March 13, 1974 – OPEC ends Oil Embargo – 

A five-month oil embargo against the United States was lifted by Arab members of the Organization of Petroleum Exporting Countries (OPEC), a cartel formed in 1960. The embargo, imposed in response to America supplying the Israeli military during the October 1973 Yom Kippur War, created gasoline shortages, prompting President Richard M. Nixon to propose and Congress approve voluntary rationing and a ban of gas sales on Sundays. OPEC ended the embargo after Secretary of State Henry Kissinger negotiated an Israeli troop withdrawal from parts of the Sinai.

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March 14, 1910 – Lakeview No. 1 Well erupts in California 

The Union Oil Company Lakeview No. 1 well erupted a geyser of oil at dawn in Kern County, California (some sources give the date as March 15). With limited technologies for  managing the deep, highly pressured formation of the Midway-Sunset field, drillers had experienced several accidental oil spills, including the Shamrock gusher in 1896 and the 1909 Midway gusher.

Lakeview oil gusher monument near the West Kern Oil Museum in Taft, California,

A marker and remnants of a sand berm north of Maricopa, California, mark the site of a 1910 Union Oil gusher that flowed uncontrolled for 18 months. Photo courtesy San Joaquin Valley Geology.

“But none of these wells came close to rivaling the Lakeview No. 1 which flowed, uncapped and untamed, at 18,000 barrels a day for 18 months,” noted a San Joaquin Valley geologist. Surrounded by berms and sandbags to contain the oil, the well collapsed and died in September 1911, after producing 9.4 million barrels of oil (about half was contained and sold).

Lakeview oil gusher of March 15,1910, in n California's Midway oilfield.

Oil erupted in California’s Midway-Sunset oilfield on March 15, 1910. Contained by sandbags by October, the Lakeview No. 1 well produced 9.4 million barrels during the 544 days it flowed. Photo courtesy San Joaquin Valley Geology.

The environmental impact of the Lakeview well, still the largest oil spill in U.S. history, was less destructive due to evaporation and levees of sandbags that prevented contamination of Buena Vista Lake. A Kern County historic marker was erected in 1952 at the site, seven miles north of the West Kern Oil Museum.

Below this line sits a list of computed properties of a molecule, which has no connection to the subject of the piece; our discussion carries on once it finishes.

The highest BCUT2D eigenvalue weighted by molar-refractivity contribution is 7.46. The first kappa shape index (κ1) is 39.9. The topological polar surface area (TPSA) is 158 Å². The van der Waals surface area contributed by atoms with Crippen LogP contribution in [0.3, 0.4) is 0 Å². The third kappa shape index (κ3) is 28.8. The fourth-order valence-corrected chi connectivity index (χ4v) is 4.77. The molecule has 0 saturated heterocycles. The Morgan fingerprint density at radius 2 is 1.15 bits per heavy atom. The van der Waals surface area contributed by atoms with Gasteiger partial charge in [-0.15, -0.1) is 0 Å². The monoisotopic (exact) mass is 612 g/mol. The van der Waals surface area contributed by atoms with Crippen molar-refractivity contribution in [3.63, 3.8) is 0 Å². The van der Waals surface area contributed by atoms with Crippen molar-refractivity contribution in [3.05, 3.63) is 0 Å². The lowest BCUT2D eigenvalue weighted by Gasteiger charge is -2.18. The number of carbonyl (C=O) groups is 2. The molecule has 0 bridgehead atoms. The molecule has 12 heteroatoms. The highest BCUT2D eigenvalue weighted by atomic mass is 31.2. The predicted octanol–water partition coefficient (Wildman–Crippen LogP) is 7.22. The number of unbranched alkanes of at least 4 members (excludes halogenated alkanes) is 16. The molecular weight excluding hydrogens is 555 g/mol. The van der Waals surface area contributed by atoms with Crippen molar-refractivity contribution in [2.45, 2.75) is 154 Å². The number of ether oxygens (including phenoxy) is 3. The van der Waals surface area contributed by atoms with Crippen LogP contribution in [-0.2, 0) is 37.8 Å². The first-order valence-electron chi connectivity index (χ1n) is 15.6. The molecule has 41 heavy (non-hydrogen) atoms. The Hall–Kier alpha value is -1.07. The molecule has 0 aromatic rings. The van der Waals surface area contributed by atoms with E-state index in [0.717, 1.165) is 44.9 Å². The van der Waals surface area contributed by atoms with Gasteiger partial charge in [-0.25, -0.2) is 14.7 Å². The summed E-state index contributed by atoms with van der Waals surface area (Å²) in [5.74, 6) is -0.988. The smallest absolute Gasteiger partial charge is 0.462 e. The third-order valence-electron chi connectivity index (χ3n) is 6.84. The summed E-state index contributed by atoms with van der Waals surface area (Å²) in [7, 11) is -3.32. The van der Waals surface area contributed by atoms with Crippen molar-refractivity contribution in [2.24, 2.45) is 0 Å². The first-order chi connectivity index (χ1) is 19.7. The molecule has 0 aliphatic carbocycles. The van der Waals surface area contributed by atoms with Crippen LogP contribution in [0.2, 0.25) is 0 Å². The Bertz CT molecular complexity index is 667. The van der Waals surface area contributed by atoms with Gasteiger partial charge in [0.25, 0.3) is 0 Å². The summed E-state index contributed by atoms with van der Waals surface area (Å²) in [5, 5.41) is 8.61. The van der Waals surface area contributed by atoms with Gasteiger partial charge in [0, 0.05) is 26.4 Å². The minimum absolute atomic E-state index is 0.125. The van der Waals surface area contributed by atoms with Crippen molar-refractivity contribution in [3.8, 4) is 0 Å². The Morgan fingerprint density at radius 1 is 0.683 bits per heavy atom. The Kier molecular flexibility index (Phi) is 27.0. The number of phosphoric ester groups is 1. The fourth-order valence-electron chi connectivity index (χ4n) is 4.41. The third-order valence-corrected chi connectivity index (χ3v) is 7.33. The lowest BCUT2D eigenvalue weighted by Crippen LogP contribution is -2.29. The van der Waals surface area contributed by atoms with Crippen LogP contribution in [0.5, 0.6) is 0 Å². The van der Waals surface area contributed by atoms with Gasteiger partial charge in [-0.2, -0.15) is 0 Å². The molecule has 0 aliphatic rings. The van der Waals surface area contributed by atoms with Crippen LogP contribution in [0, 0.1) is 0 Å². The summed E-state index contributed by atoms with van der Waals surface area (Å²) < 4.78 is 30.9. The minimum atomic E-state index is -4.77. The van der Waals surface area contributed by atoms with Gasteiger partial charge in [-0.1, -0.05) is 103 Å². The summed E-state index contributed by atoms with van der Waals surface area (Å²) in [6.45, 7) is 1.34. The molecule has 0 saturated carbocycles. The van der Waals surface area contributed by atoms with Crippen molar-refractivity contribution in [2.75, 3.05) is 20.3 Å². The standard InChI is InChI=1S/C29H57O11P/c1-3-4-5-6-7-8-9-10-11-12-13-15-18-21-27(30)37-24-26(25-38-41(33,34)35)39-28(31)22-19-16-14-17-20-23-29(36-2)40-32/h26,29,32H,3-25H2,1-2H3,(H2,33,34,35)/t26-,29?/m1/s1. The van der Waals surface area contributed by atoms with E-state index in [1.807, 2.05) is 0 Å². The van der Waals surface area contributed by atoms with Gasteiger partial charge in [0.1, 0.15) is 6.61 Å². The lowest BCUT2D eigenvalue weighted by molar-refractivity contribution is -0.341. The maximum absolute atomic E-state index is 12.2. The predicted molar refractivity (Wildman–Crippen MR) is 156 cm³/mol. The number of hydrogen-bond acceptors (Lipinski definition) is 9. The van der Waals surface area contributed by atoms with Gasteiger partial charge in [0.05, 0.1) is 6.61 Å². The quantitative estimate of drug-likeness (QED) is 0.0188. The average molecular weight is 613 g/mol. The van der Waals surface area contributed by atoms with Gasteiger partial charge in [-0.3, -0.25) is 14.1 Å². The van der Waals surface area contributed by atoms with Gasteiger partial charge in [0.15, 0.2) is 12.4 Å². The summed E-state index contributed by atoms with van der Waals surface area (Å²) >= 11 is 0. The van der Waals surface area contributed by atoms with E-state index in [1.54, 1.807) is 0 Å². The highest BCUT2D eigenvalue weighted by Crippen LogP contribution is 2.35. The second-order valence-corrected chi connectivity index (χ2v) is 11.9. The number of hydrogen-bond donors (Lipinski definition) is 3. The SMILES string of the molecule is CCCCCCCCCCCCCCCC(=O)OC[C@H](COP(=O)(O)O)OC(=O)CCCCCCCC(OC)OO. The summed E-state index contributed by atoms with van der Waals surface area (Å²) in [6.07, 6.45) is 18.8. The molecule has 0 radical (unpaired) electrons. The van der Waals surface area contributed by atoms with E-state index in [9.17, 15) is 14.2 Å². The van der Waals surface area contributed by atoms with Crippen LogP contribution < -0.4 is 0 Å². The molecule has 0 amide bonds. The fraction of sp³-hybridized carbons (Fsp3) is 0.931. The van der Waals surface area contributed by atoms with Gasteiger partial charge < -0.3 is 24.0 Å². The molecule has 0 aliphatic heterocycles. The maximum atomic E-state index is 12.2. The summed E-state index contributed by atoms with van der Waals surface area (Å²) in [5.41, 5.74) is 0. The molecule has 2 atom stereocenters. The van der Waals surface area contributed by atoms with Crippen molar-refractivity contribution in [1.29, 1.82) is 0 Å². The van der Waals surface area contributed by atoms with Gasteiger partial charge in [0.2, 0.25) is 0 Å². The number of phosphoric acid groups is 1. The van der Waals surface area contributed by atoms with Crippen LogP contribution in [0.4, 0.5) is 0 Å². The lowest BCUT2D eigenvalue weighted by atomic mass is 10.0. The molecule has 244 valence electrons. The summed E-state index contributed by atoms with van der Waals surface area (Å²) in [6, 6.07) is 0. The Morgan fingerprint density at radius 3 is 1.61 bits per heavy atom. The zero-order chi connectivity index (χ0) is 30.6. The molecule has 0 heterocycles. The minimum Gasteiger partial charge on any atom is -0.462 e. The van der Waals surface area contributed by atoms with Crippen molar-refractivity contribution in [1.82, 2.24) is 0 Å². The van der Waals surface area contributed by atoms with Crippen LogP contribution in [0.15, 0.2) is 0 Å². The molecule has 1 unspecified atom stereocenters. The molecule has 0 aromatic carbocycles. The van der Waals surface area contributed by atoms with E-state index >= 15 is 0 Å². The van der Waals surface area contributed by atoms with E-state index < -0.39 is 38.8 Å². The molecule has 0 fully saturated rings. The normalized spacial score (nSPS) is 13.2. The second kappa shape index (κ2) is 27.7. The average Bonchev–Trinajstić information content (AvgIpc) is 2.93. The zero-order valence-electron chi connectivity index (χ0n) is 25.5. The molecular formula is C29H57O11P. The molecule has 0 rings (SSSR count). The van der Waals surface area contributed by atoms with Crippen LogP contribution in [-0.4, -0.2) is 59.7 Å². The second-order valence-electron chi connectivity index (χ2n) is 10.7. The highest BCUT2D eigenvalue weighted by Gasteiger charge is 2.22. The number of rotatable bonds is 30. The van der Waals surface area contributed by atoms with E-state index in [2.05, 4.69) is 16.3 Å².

The ram-type blowout preventer to seal well pressure was invented in 1922.

March 16, 1911 – Pegasus Trademark takes flight 

A Vacuum Oil Company subsidiary in Cape Town, South Africa, trademarked a flying horse logo inspired by Pegasus of Greek mythology. Based in Rochester, New York, Vacuum Oil had built a successful lubricants business long before gasoline was a branded product.

When Vacuum Oil and Standard Oil of New York (Socony) combined in 1931, the Socony-Vacuum Oil Company adopted the red-winged horse trademark and marketed Pegasus Spirits and Mobilegas products.

Original Mobil Pegasus logo trademark from 1911.

The original Mobil Pegasus logo was registered in 1911 by a South Africa subsidiary of New York-based Vacuum Oil Company. 

A stylized red gargoyle earlier had advertised the company, which produced petroleum-based lubricants for carriages and steam engines. Created by the Vacuum Oil Company of South Africa, the Pegasus trademark proved to be a far more enduring image.

Learn more in Mobil’s High-Flying Trademark.

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March 16, 1914 – “Main Street” Oil Well completed in Oklahoma

A well completed in 1914 produced oil from about 1,770 feet beneath Barnsdall, Oklahoma. The popular TV program Ripley’s Believe It or Not would proclaim the well the “World’s Only Main Street Oil Well.”

March oil history image of oil pump in main street of Barndsall, OK

An oil well pump in the middle of Main Street in Barnsdall, Oklahoma, was visited by American Oil & Gas Historical Society volunteer Tim Wells in 2016. Photo by Bruce Wells.

The town originally was called Bigheart, named for Osage Chief James Bigheart, who on behalf of the Osage people in 1875 signed the first lease for oil and gas exploration, according to Osage County. In 1922, Barnsdall was renamed for Theodore Barnsdall, owner of the Barnsdall Refining Company, which later became part of Baker Hughes Company.  The National Register of Historic Places added the Barnsdall Main Street oil well in 1997.

March 17, 1890 – Sun Oil Company founded 

The Peoples Natural Gas Company, founded four years earlier by Joseph Pew and Edward Emerson to provide natural gas to Pittsburgh, expanded to become the Sun Oil Company of Ohio.

Illustration of Sun Oil logo evolution to SUNOCO.

Sun Oil Company brands from 1894 to 1920 (top) to SONOCO from 1920 to 1954.

At the turn of the century, the company had acquired promising leases near Findlay and entered the business of “producing petroleum, rock and carbon oil, transporting and storing same, refining, purifying, manufacturing such oil and its various products.” In the 1920s, the company marketed Sunoco Motor Oil and opened service stations in Ohio and Pennsylvania. The company became an oilfield equipment supplier in 1929, forming Sperry-Sun. Also see Natural Gas is King in Pittsburgh.

March 17, 1923 – Oklahoma Discovery leads to Giant Oilfields